Attitude Adjustment
August 21, 1952 — The Pittsburgh Post-Gazette

The Mossadegh Project | August 24, 2015     


An ignorant editorial in The Pittsburgh Post-Gazette from Thursday, August 21, 1952.

On September 12, 1952, The Tyrone Daily Herald of Tyrone, Pennsylvania (about 110 miles east of Pittsburgh) featured this very same piece, their lead and sole editorial, under their own masthead, as if it was theirs.




Saving Iran

THE American and British governments are reported at loggerheads on what should be done to prevent Iran from being lost to the Reds.

But can anything be done to save a country which is bent upon self-destruction, as Iran seems to be?

The rival American and British formulas are the old, familiar ones. The British would muddle along, letting bad matters become worse, in the hope that Premier Mossadegh will be replaced by a stronger man with whom they can do business.

This has been the British attitude since the outset of the controversy and the one which led them into their present blind alley.

The American plan likewise has been tried and found wanting.


It is to supply Mr. Mossadegh with money to keep his government in operation in the hope that, given time, the aged Premier and his followers may regain their sanity.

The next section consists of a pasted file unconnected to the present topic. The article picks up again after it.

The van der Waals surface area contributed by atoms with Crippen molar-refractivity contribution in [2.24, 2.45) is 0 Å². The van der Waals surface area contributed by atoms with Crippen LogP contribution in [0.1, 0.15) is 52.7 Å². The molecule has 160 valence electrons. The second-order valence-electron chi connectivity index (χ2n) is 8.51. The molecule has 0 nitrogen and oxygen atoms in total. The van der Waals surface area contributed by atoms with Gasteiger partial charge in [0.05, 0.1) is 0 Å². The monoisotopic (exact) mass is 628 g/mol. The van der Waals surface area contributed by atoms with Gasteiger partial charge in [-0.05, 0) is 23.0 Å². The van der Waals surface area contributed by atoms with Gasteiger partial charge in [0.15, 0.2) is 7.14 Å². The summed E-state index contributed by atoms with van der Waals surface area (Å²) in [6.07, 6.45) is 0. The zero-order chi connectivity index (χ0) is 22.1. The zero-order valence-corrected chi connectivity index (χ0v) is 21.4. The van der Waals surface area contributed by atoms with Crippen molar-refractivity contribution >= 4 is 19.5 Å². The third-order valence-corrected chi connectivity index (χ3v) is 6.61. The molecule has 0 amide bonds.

★ ★ ★

We’ve been helping Iran with money and free advice for a quarter of a century, with nothing but kicks and bruises to show for it. We are doing more now than ever before, yet American prestige is at an all time low.

But seemingly the idea will not die that we can do anything with money.

Between his fainting and crying spells, Mossadegh used the Communists and the religious fanatics to expel the British.

Then when both of these vicious groups turned their guns upon the United States for no reason at all, the Premier didn’t make as much as a gesture to restrain such attacks.

Yet this is the thin reed the State Department would prop up with our money to save his country from the very elements he has allowed free rein.

The British formula impresses us as the better since it costs nothing, for whichever viewpoint prevails, the side which yields probably will be able to say, “We told you so.”




Related links:

Mossadegh Makes One More Bad GuessThe Daily Republic, July 18, 1952

Hope in IranThe Pittsburgh Post-Gazette, August 29, 1952

Iran May Be Lost — U.S. editorial, August 13, 1952



MOSSADEGH t-shirts — “If I sit silently, I have sinned”

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